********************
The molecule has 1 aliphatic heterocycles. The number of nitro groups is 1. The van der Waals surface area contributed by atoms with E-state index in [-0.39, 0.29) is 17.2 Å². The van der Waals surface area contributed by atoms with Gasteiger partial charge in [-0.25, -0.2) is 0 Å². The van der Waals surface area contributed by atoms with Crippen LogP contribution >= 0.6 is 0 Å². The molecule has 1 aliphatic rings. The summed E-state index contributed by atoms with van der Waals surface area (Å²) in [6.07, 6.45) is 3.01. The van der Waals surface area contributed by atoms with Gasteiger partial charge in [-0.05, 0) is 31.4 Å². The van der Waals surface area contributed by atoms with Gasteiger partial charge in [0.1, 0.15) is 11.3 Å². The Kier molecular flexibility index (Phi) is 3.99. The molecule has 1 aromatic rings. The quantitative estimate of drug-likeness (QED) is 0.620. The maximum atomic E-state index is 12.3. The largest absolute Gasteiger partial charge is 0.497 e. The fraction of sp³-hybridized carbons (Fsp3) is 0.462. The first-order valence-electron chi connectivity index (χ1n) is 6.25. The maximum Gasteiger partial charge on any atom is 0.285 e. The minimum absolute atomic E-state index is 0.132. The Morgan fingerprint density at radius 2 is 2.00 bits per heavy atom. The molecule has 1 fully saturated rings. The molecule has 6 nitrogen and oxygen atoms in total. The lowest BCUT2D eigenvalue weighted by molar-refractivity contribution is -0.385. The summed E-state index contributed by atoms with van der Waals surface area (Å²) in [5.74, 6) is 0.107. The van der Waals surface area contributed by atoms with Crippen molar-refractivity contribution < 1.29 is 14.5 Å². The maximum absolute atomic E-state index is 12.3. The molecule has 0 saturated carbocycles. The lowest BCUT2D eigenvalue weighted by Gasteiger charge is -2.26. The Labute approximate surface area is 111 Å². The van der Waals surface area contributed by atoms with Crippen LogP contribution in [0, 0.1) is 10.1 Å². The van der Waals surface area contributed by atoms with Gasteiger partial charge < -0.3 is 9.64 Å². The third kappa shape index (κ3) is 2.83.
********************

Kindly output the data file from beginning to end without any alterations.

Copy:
The molecule has 1 aliphatic heterocycles. The number of nitro groups is 1. The van der Waals surface area contributed by atoms with E-state index in [-0.39, 0.29) is 17.2 Å². The van der Waals surface area contributed by atoms with Gasteiger partial charge in [-0.25, -0.2) is 0 Å². The van der Waals surface area contributed by atoms with Crippen LogP contribution >= 0.6 is 0 Å². The molecule has 1 aliphatic rings. The summed E-state index contributed by atoms with van der Waals surface area (Å²) in [6.07, 6.45) is 3.01. The van der Waals surface area contributed by atoms with Gasteiger partial charge in [-0.05, 0) is 31.4 Å². The van der Waals surface area contributed by atoms with Gasteiger partial charge in [0.1, 0.15) is 11.3 Å². The Kier molecular flexibility index (Phi) is 3.99. The molecule has 1 aromatic rings. The quantitative estimate of drug-likeness (QED) is 0.620. The maximum atomic E-state index is 12.3. The largest absolute Gasteiger partial charge is 0.497 e. The fraction of sp³-hybridized carbons (Fsp3) is 0.462. The first-order valence-electron chi connectivity index (χ1n) is 6.25. The maximum Gasteiger partial charge on any atom is 0.285 e. The minimum absolute atomic E-state index is 0.132. The Morgan fingerprint density at radius 2 is 2.00 bits per heavy atom. The molecule has 1 fully saturated rings. The molecule has 6 nitrogen and oxygen atoms in total. The lowest BCUT2D eigenvalue weighted by molar-refractivity contribution is -0.385. The summed E-state index contributed by atoms with van der Waals surface area (Å²) in [5.74, 6) is 0.107. The van der Waals surface area contributed by atoms with Crippen molar-refractivity contribution < 1.29 is 14.5 Å². The maximum absolute atomic E-state index is 12.3. The molecule has 0 saturated carbocycles. The lowest BCUT2D eigenvalue weighted by Gasteiger charge is -2.26. The Labute approximate surface area is 111 Å². The van der Waals surface area contributed by atoms with Crippen LogP contribution in [0, 0.1) is 10.1 Å². The van der Waals surface area contributed by atoms with Gasteiger partial charge < -0.3 is 9.64 Å². The third kappa shape index (κ3) is 2.83.